In addition to also possessing the obvious benefit of cleaner emissions, increased fuel efficiency, bolstered reliability, and significantly longer service intervals than their moto-predecessors, modern motorcycles most importantly afford markedly better performance, with today’s chassis, suspension, and braking systems having caught up with the immense power of the latest and greatest engine platforms—something that definitely couldn’t be said of motorcycles in the 1970s.
Over the years performance standards evolve, and what we might view as a mid-tier roadster or commuter bike today almost certainly performs better than many of the sportbikes from yesteryear, with mono-shocks, inverted forks, ABS-linked disc brakes, and twin-spar (and other contemporary styles of) frames have all increasingly become standard fare. There are also plenty of fantastic, high-performance naked bikes that come straight from the factory with most, if not all of their wiring, sensors, and other unsightly ancillaries all neatly hidden out of view.
General Bike Building Tips
Five Guidelines That Apply To All Custom Motorcycles
No matter what style of project or which type of donor model you choose, there are a few fundamental guidelines that apply across the board. It really is hard to overstate just how crucial each of these five rules is.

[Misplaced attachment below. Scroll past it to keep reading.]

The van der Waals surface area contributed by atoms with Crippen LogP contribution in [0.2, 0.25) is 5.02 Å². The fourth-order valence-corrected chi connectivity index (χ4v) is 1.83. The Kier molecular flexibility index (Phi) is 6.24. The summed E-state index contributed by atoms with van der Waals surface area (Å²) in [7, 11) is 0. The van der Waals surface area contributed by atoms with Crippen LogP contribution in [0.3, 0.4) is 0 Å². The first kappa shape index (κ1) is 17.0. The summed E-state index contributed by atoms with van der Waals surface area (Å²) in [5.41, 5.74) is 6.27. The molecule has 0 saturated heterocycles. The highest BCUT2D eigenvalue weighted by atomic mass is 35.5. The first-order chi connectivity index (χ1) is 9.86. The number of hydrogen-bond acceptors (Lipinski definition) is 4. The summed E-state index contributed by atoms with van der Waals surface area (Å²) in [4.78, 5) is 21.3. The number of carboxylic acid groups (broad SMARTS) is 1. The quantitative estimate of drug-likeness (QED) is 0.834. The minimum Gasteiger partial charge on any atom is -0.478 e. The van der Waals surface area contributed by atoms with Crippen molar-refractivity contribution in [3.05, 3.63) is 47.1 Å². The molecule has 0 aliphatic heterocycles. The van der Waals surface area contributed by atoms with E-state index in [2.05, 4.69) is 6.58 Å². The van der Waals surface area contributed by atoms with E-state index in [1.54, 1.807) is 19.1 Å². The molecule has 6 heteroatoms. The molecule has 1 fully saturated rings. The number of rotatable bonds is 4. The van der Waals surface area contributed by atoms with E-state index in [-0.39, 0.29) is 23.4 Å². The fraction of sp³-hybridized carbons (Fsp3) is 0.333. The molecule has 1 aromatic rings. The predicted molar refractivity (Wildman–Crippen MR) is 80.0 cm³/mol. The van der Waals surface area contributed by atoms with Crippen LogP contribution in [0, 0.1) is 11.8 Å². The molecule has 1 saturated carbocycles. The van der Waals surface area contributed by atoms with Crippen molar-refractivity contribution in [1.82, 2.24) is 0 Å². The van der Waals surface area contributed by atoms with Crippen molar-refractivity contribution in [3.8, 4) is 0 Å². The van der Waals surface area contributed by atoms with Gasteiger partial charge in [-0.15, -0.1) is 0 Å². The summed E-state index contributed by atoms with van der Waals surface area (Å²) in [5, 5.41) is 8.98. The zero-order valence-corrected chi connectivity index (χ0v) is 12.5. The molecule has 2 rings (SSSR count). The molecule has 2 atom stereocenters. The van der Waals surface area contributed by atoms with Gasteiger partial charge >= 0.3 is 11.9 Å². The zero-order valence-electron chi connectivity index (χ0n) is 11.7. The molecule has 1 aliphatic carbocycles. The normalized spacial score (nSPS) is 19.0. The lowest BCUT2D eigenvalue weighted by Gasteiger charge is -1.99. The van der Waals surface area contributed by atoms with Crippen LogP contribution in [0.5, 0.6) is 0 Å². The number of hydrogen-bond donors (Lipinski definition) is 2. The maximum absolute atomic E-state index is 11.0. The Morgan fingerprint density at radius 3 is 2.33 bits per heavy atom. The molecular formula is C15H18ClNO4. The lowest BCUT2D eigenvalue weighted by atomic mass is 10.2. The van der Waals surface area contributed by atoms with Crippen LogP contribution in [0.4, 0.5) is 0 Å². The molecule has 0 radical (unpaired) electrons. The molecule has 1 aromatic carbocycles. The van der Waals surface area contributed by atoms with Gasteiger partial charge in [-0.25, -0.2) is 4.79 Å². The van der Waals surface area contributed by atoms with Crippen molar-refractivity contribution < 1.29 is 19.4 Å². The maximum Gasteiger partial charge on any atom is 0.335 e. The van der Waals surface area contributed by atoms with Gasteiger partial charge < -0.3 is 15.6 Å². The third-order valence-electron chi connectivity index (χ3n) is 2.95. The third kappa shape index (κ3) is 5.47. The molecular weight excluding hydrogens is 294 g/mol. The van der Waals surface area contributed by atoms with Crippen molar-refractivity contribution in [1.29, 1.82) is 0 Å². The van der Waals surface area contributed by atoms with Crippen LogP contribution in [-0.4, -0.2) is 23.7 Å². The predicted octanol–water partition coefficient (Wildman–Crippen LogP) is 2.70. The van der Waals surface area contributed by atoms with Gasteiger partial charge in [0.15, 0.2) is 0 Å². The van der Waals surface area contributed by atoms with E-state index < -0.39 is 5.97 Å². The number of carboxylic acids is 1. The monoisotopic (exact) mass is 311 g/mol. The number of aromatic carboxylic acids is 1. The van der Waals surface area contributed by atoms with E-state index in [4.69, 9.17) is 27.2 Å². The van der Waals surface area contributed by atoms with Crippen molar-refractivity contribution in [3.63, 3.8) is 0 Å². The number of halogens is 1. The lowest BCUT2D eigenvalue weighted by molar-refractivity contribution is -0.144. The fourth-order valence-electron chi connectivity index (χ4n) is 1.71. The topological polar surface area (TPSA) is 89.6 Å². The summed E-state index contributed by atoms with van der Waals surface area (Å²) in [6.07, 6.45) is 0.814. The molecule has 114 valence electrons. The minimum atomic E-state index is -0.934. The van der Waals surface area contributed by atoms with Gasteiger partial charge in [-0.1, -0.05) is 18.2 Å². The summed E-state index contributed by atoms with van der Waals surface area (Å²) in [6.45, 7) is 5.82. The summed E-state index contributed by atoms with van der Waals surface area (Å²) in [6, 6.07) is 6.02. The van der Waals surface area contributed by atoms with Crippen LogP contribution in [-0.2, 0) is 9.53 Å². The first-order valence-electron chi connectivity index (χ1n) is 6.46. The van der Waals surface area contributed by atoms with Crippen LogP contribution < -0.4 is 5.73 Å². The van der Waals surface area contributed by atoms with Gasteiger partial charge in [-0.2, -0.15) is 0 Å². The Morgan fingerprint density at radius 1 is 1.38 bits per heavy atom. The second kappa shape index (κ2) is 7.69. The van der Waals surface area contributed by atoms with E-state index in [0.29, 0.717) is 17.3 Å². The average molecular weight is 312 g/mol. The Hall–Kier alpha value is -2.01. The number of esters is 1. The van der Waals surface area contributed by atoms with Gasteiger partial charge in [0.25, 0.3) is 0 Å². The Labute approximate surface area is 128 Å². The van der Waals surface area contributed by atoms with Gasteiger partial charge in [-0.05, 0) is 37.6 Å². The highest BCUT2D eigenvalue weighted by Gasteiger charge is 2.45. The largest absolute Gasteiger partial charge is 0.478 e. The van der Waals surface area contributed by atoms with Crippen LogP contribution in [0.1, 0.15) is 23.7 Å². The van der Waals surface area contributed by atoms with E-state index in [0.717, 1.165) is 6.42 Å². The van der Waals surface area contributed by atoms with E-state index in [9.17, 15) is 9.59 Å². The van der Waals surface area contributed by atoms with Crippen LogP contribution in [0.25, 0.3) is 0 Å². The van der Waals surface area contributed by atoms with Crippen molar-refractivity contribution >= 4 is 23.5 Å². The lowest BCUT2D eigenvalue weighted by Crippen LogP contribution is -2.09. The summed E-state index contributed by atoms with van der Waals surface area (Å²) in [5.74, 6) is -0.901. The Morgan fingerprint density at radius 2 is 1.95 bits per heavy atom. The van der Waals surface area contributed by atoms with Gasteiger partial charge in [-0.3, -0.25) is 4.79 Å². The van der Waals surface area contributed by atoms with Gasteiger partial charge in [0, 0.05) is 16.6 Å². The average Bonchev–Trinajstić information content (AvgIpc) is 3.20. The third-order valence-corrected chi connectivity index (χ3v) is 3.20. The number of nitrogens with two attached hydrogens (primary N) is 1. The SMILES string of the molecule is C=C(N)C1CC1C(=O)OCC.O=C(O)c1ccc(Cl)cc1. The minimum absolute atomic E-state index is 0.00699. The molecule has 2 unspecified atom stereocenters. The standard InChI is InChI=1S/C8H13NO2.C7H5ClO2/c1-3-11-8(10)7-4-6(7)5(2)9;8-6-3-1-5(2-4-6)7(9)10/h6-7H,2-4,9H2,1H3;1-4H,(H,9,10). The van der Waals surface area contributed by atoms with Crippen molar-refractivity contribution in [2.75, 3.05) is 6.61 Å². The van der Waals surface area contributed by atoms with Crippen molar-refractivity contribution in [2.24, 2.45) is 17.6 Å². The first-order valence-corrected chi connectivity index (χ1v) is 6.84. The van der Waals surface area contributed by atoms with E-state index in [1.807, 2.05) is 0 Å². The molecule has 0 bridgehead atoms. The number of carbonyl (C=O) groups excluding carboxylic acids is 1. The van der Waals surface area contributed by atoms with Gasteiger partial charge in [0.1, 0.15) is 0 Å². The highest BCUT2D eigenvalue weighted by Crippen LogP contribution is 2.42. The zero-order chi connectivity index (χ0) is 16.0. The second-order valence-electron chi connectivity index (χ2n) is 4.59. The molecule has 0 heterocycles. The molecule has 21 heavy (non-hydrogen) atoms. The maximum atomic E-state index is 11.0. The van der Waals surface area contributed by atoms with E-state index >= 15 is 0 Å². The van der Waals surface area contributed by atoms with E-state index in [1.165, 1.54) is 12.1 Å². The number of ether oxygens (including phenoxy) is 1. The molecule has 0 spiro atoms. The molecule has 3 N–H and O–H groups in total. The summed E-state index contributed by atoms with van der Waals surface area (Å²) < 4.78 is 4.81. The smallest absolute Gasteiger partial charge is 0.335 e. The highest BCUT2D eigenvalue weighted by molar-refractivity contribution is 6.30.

Test Ride The Donor: Even if the donor you buy isn’t running (or consists of an engine and a few crates of parts), it’s still advised that you be familiar with the stock model’s performance and rideability prior to making your purchase. While modifications that you make may alter performance, the stocker should nonetheless give you a good sense of what the ride will be like. You almost certainly wouldn’t ever buy a car without getting behind the wheel and motorcycles are really no different.
Draw Up A Plan: In addition to sketching or Photoshopping your design, you’re going to want to figure out what work will be required, what work you can do yourself—or learn to do yourself through a friend, community college, or local DIY garage—and what will need to be outsourced (and what the latter will cost). If you’re unfamiliar with motorcycle mechanics, wiring, welding, metal fabrication, and other aspects involved in the complete process of churning out a custom build, there are plenty of blogs and Youtube videos
Set A Budget: This may seem obvious, but to the uninitiated, it can be staggering just how quickly the cost of a custom project can snowball into a figure well beyond one’s initial estimate. Having a thorough understanding of the entire build process from start to finish will make it much easier to calculate a custom bike’s total cost.
Start Small: When first bit by the bespoke bike bug, it can be easy to start planning elaborate, wildly-involved builds—especially after spending hours poring over images of professional builds on custom motorcycle blogs—but the reality is if you’ve never built a one-off machine, you’re almost always better off starting small with a less ambitious, more manageable project to cut your teeth on. If you find everything goes well and the hobby still resonates with you, you can always move on to bigger and better builds.
Start Safe: Just because a particular model lends itself to customization doesn’t necessarily mean that it will be a good custom for you personally. Custom or not, it’s crucial to select an appropriate motorcycle in terms of size and power relative to your riding ability (or lack thereof).
Custom Moto Missteps
Traits To Avoid When Shopping For A Donor Bike